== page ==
Spinning a new yarn
There are a lot of games that take themselves very seriously. Some do it because of their themes, others due to the message that the creator wants to impart. There's nothing wrong with that and for that message, a serious tone is the perfect fit. There's also plenty of games that invite players into colorful worlds where they don't need to worry about the end of the world, or even an enemy sneaking up on them. Woven takes place in a world made entirely of wool, where you can spend time exploring the environment and going on an adventure.
The characters in Woven are Stuffy, an absent-minded plush toy, and Glitch, a mechanical firefly. Both character's charming designs serve to show the difference between the mechanical and wooly. Glitch has hard edges and fast erratic movements, while Stuffy ambles at his own pace. It's explained to the player that Stuffy has always been alone, only finding interest in pretty flowers that he happens upon. Glitch, upon waking, doesn't remember where he came from. With the goal of figuring out where Stuffy belongs and where Glitch comes from they team up to roam the world. All this exposition is cheerfully delivered to the player by an unseen narrator speaking only in rhymes. While at first, I was fearful that this would get tiring this actually added to the charm of the game. It felt like having a story read to you.
At the start of your adventure, Stuffy is an elephant. As you explore the world, you'll find blueprints that can change Stuffy's shape. Each different animal shape opens up different abilities to Stuffy. Earning blueprints requires players to complete a Guitar Hero-like minigame. You're then able to take them to a stitching station to customize to your heart's content. An elephant's head can trumpet and feet can stomp, but if you use the hands of a cat you'll be able to press a button. You can alter the head, body, each hand, and the legs of Stuffy all independently so feel free to mix and match your own woolen abomination. You can also come across areas of the world with different patterns patched in. After Glitch scans then you can apply them to Stuffy to give him a brand new look.
You'll always have a clear aim in the game to achieve whether it's "get to the other end of the field", or "make your way up a mountain". You clear these obstacles by using a different ability or pattern that you collect in the open world. If you don't have the skill or pattern required it's normally not too far away. Getting to your objective is easy but getting the patterns and skills required will force the player to comb the overworld. As each section of the game gets bigger and more complicated this process can become somewhat tedious. One early use of patterns as a solution is matching your pattern to the floor to avoid a spider. There were multiple paths so you didn't have to get all the patterns, but enough for you to have to do a thorough search.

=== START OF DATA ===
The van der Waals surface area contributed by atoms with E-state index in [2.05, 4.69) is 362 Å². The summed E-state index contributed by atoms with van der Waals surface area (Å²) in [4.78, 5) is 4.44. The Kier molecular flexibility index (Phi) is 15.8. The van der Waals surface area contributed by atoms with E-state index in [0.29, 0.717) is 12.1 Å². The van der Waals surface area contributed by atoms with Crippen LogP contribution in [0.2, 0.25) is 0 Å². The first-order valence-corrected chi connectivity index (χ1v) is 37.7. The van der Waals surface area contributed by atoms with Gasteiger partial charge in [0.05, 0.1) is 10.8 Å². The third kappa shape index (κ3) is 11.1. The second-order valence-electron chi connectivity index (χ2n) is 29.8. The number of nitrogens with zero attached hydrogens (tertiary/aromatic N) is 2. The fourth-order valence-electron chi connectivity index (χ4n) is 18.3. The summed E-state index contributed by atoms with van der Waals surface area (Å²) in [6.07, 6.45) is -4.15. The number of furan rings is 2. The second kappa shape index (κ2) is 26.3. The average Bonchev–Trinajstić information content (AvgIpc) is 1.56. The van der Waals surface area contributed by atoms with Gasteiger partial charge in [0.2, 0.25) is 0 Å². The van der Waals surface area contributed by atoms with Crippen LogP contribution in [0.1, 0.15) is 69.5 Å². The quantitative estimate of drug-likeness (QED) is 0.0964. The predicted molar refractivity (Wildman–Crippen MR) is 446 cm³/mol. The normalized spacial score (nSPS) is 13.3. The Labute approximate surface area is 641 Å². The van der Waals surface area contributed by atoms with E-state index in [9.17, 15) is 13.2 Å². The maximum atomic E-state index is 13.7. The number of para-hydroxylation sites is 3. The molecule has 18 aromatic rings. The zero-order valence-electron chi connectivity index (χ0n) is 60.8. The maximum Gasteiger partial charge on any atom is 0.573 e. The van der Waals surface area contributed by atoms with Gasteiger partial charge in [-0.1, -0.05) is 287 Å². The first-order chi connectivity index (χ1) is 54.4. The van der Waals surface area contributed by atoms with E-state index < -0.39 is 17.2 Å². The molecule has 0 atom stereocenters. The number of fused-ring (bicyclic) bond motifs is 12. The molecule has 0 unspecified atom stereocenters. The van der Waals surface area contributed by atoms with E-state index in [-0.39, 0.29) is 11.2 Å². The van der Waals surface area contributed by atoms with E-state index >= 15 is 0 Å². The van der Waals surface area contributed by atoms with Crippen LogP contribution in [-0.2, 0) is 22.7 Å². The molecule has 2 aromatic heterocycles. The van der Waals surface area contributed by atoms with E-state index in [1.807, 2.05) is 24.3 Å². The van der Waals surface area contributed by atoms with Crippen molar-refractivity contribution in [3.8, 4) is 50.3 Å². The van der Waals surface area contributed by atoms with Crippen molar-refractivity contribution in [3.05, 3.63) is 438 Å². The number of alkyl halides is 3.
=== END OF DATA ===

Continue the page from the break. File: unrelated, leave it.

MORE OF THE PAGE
The game is bright and inviting, like wool, but comes across a bit too fuzzy. No matter where the camera was positioned as I played, all of the characters and world looked out of focus. You could tell where each object began and ended but this effect came off as blur rather than properly recreating the look of wool. After extended play sessions, it ended up being difficult to focus on, having to strain my eyes for the world to look somewhat normal.
Woven is a game that allows players to take a stroll through a storybook. You interact with a world of interesting patterns and creatures simply trying to make your way to the other end. Some players might find the mechanics or exploration boring or repetitive. If you're wanting a game that you can take at your own pace and enjoy this might be what you want. Personally, the gameplay cycle became a bit too small between finding a new area, getting a new skill/pattern, and moving on all in quick succession.
TechRaptor covered Woven on Nintendo Switch using a copy provided by the developer. This title is also available on Xbox One, PC, and PlayStation 4.